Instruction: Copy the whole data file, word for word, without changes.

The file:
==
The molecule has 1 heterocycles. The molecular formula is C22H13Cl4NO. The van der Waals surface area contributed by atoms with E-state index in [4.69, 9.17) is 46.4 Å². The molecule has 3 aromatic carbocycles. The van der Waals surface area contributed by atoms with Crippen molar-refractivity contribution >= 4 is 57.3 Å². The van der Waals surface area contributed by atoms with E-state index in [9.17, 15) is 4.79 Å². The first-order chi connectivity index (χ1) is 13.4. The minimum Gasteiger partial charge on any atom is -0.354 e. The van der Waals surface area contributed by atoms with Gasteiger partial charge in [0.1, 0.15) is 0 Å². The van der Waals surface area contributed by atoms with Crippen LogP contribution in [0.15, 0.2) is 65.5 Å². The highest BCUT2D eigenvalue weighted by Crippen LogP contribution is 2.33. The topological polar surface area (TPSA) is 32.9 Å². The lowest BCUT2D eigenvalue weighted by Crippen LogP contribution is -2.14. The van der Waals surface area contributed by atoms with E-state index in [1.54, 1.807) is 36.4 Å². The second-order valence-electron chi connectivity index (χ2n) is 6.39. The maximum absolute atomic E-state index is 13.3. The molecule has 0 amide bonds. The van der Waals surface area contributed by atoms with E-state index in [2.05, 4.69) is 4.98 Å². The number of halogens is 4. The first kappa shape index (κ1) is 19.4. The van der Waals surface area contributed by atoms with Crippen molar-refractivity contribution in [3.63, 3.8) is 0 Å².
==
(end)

The molecule has 1 heterocycles. The molecular formula is C22H13Cl4NO. The van der Waals surface area contributed by atoms with E-state index in [4.69, 9.17) is 46.4 Å². The molecule has 3 aromatic carbocycles. The van der Waals surface area contributed by atoms with Crippen molar-refractivity contribution >= 4 is 57.3 Å². The van der Waals surface area contributed by atoms with E-state index in [9.17, 15) is 4.79 Å². The first-order chi connectivity index (χ1) is 13.4. The minimum Gasteiger partial charge on any atom is -0.354 e. The van der Waals surface area contributed by atoms with Gasteiger partial charge in [0.1, 0.15) is 0 Å². The van der Waals surface area contributed by atoms with Crippen LogP contribution in [0.15, 0.2) is 65.5 Å². The highest BCUT2D eigenvalue weighted by Crippen LogP contribution is 2.33. The topological polar surface area (TPSA) is 32.9 Å². The lowest BCUT2D eigenvalue weighted by Crippen LogP contribution is -2.14. The van der Waals surface area contributed by atoms with E-state index in [1.54, 1.807) is 36.4 Å². The second-order valence-electron chi connectivity index (χ2n) is 6.39. The maximum absolute atomic E-state index is 13.3. The molecule has 0 amide bonds. The van der Waals surface area contributed by atoms with E-state index in [2.05, 4.69) is 4.98 Å². The number of halogens is 4. The first kappa shape index (κ1) is 19.4. The van der Waals surface area contributed by atoms with Crippen molar-refractivity contribution in [3.63, 3.8) is 0 Å².